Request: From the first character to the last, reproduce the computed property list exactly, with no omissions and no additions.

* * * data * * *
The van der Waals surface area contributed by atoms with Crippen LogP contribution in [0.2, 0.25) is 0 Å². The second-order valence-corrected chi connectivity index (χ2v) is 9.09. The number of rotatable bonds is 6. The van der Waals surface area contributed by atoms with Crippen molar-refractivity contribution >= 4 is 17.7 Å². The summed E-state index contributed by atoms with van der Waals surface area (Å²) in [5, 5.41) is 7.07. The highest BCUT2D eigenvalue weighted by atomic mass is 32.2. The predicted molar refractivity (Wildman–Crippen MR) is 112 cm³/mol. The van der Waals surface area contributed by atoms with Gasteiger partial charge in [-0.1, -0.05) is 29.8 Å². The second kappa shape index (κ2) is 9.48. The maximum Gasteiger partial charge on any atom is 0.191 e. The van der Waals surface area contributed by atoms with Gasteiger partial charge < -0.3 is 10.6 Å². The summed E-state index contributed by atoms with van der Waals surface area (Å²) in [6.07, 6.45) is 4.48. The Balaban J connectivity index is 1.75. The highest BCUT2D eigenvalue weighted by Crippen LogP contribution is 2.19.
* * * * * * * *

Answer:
The van der Waals surface area contributed by atoms with Crippen LogP contribution in [0.2, 0.25) is 0 Å². The second-order valence-corrected chi connectivity index (χ2v) is 9.09. The number of rotatable bonds is 6. The van der Waals surface area contributed by atoms with Crippen molar-refractivity contribution >= 4 is 17.7 Å². The summed E-state index contributed by atoms with van der Waals surface area (Å²) in [5, 5.41) is 7.07. The highest BCUT2D eigenvalue weighted by atomic mass is 32.2. The predicted molar refractivity (Wildman–Crippen MR) is 112 cm³/mol. The van der Waals surface area contributed by atoms with Gasteiger partial charge in [-0.1, -0.05) is 29.8 Å². The second kappa shape index (κ2) is 9.48. The maximum Gasteiger partial charge on any atom is 0.191 e. The van der Waals surface area contributed by atoms with Gasteiger partial charge < -0.3 is 10.6 Å². The summed E-state index contributed by atoms with van der Waals surface area (Å²) in [6.07, 6.45) is 4.48. The Balaban J connectivity index is 1.75. The highest BCUT2D eigenvalue weighted by Crippen LogP contribution is 2.19.